I think people should be able to choose. I do not think they should have to preference every party. I think if there are 100 parties you should not have to. There are a lot of parties I have a fundamental opposition to, and I do not want to give them my preferences. I do not want my preferences to go anywhere near them. I could name some parties here, but I am not going to do that today. The reality is that Australians should be given that choice. If there is a party that you have an absolute objection to, they should not be getting any of your preferences.

That is the other great thing about a Senate voting reform which allows people not to preference certain parties whose views they might find obnoxious and objectionable. Under our current system, eventually they get some of those preferences at some point. You will be preferencing them. The best you can do is put them last, but you have to put another obnoxious one second last and another one third last. What I find particularly appealing about this reform is that you would not have to give any of those parties that you have a fundamental objection to a preference. You can preference just the one party. You can preference 10 parties, and it will be the parties that match your philosophy and that you believe are doing a good job.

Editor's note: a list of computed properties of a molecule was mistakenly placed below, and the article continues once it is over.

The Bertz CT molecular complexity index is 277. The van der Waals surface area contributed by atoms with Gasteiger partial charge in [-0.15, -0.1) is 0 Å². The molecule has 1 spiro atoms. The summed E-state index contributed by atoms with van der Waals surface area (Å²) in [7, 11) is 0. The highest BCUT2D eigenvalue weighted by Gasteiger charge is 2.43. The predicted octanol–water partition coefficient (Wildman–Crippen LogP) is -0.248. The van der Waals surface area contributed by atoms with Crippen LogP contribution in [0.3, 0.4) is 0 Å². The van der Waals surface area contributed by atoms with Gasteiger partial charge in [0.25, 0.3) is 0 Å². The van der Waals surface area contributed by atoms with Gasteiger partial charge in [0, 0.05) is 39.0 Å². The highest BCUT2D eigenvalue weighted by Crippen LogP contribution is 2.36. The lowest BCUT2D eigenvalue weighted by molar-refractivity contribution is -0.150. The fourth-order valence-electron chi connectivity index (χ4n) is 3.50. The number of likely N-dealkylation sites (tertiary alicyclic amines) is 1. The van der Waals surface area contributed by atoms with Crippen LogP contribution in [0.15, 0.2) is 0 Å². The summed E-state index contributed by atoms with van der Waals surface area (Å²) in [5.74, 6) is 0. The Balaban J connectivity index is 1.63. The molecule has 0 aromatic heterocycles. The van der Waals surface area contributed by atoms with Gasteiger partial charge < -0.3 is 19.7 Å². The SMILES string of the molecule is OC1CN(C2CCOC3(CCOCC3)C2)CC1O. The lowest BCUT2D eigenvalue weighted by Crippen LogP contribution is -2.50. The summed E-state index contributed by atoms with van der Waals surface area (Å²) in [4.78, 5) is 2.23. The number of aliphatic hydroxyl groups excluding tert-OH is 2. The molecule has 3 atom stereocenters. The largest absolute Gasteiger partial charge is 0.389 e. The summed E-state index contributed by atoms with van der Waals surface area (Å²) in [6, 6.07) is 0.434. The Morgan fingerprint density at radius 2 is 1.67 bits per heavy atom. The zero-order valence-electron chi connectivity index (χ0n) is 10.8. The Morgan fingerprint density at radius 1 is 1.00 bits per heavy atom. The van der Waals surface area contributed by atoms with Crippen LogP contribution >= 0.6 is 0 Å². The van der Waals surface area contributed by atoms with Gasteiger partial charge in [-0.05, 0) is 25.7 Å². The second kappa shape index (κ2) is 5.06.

The Labor Party and some of the crossbenchers are going to say to us that the lottery that we have at the moment where Australians do not know where their preferences go is better. They are going to say that the current system is better and that the Australian people cannot be trusted to do the right thing. We have heard that it will lead to all sorts of informal voting. The reality with the way that this has been structured is that it will not lead to informal voting because, if people vote the same way they always have, it will still count.

But Australians can also follow the instructions that they will be given by the Electoral Commission which will encourage them to number from one to six. In that case, at least the top six choices of that individual will be preferenced. Surely that is fair. The Labor Party and some of the crossbenchers seem to have no confidence in the Australian people's judgement. I have confidence that sometimes they will favour the coalition and sometimes they will reject our policies when they believe we have gotten it wrong. That is democracy, and this reform would actually improve our democracy.